4 Things To Look At Before Buying Your Family Home
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Naturally, you have plenty of things to consider before getting your hands on a family home. It’s a monumental step in your life, so you want to make the right decision. You can spend ages looking at different properties and inspecting the rooms, garden, etc.
All of this is important, but you’ll see a few alternative ideas today! Instead of focusing on the property itself, let’s look at a few other things to consider before buying a home for your family.
Firstly, you should look around to see if there are any government programs in place relating to property investment. A lot of countries have things that assist buyers, making it easier to buy a home.
In places like Singapore, they have the HDB resale transaction, the UK has help-to-buy ISA, and so on. Regardless of where you’re buying a home, be sure to check the government policies revolving around this area. You never know, you could qualify for a grant or some sort of help that saves a lot of money. In fact, this is one of the easiest ways to save a lot of money when buying your first family home.
It’s also worth thinking about any future developments in the area you’re looking at. This refers to both housing developments and any other leisure/retail plans. Not all of these will be apparent at the time, but you should find some details on future plans for the area.
For example, a town close to where I live has undergone major developments over the last two years. More houses/flats have popped up, along with a big supermarket and a handful of new shops.
Things like this are important as it lets you know if the area is going to be good or not in the future. It might make the location seem more attractive, and it could also make your home more valuable. If you buy now, with developments on the horizon, the value of your home will increase in a few years.
Similarly, you should consider any developments you might make. Who knows, you may buy a house and choose to extend it right away. Or, you might plan to make changes in the future as your family gets bigger.
In either case, you might need planning permission from the local council. Ideally, your requests will be granted without any issues. However, there are instances where planning has been denied due to different circumstances.
Usually, it’s down to the positioning of your house. It might be over a key sewage drain, so you can’t extend your house over it. Or, there could be issues with neighboring properties – it’s a lot to take in.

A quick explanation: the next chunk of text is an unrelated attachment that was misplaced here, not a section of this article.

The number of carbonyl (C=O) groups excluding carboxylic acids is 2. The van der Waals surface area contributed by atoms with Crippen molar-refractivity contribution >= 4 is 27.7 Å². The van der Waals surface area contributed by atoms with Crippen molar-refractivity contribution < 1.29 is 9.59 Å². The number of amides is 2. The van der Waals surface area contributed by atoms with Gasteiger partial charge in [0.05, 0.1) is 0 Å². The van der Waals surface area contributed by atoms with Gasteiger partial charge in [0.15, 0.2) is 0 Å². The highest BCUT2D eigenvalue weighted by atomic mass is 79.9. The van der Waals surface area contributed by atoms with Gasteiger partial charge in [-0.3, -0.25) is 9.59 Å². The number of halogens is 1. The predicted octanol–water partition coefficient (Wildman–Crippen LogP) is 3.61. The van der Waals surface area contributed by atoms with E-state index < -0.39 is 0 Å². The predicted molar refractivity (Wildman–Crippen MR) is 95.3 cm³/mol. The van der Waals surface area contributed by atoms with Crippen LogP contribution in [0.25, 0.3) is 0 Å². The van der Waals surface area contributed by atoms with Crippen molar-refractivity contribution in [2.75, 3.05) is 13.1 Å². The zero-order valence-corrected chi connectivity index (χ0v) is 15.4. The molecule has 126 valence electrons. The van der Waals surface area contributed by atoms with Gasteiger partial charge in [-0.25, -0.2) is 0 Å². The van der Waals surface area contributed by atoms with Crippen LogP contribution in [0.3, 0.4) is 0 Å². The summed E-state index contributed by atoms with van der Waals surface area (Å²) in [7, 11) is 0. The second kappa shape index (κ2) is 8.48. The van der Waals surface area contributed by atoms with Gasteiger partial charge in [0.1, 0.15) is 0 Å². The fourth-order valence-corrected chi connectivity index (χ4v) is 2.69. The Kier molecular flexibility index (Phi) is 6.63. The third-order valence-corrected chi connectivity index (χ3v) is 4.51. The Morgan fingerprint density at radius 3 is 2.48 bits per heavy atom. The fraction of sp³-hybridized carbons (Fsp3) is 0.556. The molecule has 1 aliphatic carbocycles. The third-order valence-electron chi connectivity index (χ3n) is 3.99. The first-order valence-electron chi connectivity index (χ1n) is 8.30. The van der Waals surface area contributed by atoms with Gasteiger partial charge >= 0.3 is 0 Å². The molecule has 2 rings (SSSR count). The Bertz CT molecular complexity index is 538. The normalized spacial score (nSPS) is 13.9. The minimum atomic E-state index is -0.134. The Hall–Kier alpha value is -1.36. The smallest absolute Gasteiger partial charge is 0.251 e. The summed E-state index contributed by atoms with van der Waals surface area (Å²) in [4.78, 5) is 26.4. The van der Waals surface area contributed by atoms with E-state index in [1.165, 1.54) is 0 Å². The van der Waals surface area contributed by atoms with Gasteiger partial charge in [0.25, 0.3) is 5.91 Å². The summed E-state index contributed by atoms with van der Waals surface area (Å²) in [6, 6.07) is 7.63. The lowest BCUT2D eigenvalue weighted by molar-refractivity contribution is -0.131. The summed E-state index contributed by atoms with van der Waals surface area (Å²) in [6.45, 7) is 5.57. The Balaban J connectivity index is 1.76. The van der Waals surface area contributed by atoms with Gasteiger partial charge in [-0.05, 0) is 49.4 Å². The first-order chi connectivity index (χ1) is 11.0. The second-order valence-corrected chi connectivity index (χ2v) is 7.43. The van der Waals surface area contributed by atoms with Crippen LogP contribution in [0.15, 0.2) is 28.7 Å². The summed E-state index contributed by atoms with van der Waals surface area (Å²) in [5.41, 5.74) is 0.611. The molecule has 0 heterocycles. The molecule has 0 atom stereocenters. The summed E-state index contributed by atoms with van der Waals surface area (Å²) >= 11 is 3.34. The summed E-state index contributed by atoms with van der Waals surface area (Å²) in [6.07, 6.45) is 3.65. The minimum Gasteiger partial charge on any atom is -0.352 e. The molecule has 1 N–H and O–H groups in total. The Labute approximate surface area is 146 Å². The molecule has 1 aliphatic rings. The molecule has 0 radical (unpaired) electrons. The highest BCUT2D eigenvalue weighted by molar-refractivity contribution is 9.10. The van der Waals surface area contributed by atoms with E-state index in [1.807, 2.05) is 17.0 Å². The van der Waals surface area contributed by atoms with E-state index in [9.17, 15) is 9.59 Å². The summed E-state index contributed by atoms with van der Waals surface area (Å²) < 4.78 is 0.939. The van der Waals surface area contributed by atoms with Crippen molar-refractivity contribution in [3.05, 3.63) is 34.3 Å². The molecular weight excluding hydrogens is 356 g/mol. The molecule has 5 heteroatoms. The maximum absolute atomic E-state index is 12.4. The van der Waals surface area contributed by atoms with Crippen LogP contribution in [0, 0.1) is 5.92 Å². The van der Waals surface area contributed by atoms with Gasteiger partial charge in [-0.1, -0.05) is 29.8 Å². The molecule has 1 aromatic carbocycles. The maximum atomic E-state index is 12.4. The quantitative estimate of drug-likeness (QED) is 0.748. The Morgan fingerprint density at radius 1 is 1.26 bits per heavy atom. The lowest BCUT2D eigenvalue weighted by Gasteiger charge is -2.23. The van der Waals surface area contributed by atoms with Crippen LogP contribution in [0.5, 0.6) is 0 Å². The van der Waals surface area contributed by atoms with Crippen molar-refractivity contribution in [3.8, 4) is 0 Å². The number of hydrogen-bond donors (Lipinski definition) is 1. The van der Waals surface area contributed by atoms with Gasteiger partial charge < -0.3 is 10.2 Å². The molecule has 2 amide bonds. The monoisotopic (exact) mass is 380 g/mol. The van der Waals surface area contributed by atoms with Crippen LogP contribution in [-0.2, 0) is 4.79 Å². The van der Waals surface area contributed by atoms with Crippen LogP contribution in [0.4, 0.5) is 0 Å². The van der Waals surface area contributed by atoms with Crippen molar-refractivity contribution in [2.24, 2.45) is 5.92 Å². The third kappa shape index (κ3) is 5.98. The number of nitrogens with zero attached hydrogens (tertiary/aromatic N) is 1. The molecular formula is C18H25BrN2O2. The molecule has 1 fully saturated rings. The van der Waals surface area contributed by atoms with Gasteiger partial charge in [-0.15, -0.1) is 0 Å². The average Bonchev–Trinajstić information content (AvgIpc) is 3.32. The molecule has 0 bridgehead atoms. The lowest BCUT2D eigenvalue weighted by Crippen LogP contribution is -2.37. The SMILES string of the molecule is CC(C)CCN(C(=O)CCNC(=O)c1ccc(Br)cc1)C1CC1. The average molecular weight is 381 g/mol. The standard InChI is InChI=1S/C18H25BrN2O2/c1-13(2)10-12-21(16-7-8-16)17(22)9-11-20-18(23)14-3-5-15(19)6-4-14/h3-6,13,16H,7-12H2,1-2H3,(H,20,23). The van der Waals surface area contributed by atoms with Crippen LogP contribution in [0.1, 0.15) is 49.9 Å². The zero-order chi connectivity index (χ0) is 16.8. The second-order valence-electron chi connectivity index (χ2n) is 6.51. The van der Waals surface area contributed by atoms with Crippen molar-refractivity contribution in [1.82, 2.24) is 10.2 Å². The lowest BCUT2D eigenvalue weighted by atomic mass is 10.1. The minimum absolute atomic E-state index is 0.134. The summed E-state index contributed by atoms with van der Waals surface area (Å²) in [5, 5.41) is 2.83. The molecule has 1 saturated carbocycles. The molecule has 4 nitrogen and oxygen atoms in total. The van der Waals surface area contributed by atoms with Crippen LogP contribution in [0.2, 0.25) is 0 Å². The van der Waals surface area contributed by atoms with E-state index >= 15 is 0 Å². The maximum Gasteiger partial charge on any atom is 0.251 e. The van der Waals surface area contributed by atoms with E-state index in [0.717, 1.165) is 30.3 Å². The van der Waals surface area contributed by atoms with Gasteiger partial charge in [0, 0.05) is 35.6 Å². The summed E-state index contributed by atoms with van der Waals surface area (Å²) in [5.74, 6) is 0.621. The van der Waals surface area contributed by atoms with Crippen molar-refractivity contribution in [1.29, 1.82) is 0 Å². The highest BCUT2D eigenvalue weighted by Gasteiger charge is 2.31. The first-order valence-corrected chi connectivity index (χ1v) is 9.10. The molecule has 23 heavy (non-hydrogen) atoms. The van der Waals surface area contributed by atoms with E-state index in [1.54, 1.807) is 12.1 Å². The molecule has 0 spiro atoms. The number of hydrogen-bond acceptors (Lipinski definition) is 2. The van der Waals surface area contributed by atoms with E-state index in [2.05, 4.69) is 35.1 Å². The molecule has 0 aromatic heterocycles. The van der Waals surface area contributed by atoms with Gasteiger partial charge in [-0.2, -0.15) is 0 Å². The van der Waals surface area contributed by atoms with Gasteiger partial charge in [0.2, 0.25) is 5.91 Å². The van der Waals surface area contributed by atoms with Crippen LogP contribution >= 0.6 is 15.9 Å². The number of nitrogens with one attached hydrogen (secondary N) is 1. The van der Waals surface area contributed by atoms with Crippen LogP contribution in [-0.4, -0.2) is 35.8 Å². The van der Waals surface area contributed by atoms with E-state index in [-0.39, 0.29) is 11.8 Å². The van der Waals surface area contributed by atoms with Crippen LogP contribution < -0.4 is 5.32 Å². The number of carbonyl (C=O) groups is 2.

The worst thing to do is to buy a house and realize that you can’t make any major developments. As a result, you might be forced to move into a bigger home in a few years when a new child arrives.
This is a lot of effort and money, which could’ve been avoided by simply adding an extra room to your home. So, check with the council or estate agents to see if the property will be fine for future developments.
Lastly, you should be aware of the traffic situation. This sounds like a crazy thing to consider, but it is so important. Too many people buy a home, only to realize that rush-hour traffic is awful. It takes two hours to make a 30-minute journey, meaning you have to get up at 5am every morning.
Suddenly, this minor issue turns into something that ruins your life. Every day begins with a struggle, and it doesn’t get better in the evening. You’re away from home at 6am, and you don’t get back until 7pm or later. This limits time with your family and puts more stress on your partner’s shoulders!
Most people don’t consider the traffic situation as it usually isn’t bad when you visit the property. Think about it, who organizes viewings at rush hour? Typically, you visit the house during the day, when everyone else is at work.
So, the traffic situation seems fine – until the first day you live there and realize it’s awful. Ideally, you want to buy a house that has good transport links and won’t inconvenience you at rush hour.
On that note, you’ve reached the conclusion of this piece. There are many things to think about when buying a family home, and these four concepts should be considered. Of course, don’t forget the obvious considerations of property size, number of rooms, age, etc.